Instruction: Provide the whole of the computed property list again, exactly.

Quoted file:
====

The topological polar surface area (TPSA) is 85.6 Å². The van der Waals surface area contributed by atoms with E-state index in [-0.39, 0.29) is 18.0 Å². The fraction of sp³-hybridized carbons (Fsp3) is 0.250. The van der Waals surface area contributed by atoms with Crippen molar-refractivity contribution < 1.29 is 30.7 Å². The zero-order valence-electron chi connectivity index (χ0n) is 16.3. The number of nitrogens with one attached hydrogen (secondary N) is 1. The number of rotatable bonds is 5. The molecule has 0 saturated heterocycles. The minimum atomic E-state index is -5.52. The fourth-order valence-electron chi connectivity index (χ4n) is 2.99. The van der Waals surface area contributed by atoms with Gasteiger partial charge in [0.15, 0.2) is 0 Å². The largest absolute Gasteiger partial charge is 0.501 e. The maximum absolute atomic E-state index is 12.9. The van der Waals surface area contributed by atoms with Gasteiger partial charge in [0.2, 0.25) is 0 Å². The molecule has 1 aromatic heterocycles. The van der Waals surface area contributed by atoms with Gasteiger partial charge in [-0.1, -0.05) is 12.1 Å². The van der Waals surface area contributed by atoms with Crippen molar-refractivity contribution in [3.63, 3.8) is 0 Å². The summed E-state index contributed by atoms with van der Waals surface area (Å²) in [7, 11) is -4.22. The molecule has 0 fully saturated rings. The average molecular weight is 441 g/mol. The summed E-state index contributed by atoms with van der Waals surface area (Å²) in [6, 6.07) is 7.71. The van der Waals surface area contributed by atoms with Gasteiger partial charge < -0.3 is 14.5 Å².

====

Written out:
The topological polar surface area (TPSA) is 85.6 Å². The van der Waals surface area contributed by atoms with E-state index in [-0.39, 0.29) is 18.0 Å². The fraction of sp³-hybridized carbons (Fsp3) is 0.250. The van der Waals surface area contributed by atoms with Crippen molar-refractivity contribution < 1.29 is 30.7 Å². The zero-order valence-electron chi connectivity index (χ0n) is 16.3. The number of nitrogens with one attached hydrogen (secondary N) is 1. The number of rotatable bonds is 5. The molecule has 0 saturated heterocycles. The minimum atomic E-state index is -5.52. The fourth-order valence-electron chi connectivity index (χ4n) is 2.99. The van der Waals surface area contributed by atoms with Gasteiger partial charge in [0.15, 0.2) is 0 Å². The largest absolute Gasteiger partial charge is 0.501 e. The maximum absolute atomic E-state index is 12.9. The van der Waals surface area contributed by atoms with Gasteiger partial charge in [0.2, 0.25) is 0 Å². The molecule has 1 aromatic heterocycles. The van der Waals surface area contributed by atoms with Gasteiger partial charge in [-0.1, -0.05) is 12.1 Å². The van der Waals surface area contributed by atoms with Crippen molar-refractivity contribution in [3.63, 3.8) is 0 Å². The summed E-state index contributed by atoms with van der Waals surface area (Å²) in [7, 11) is -4.22. The molecule has 0 fully saturated rings. The average molecular weight is 441 g/mol. The summed E-state index contributed by atoms with van der Waals surface area (Å²) in [6, 6.07) is 7.71. The van der Waals surface area contributed by atoms with Gasteiger partial charge < -0.3 is 14.5 Å².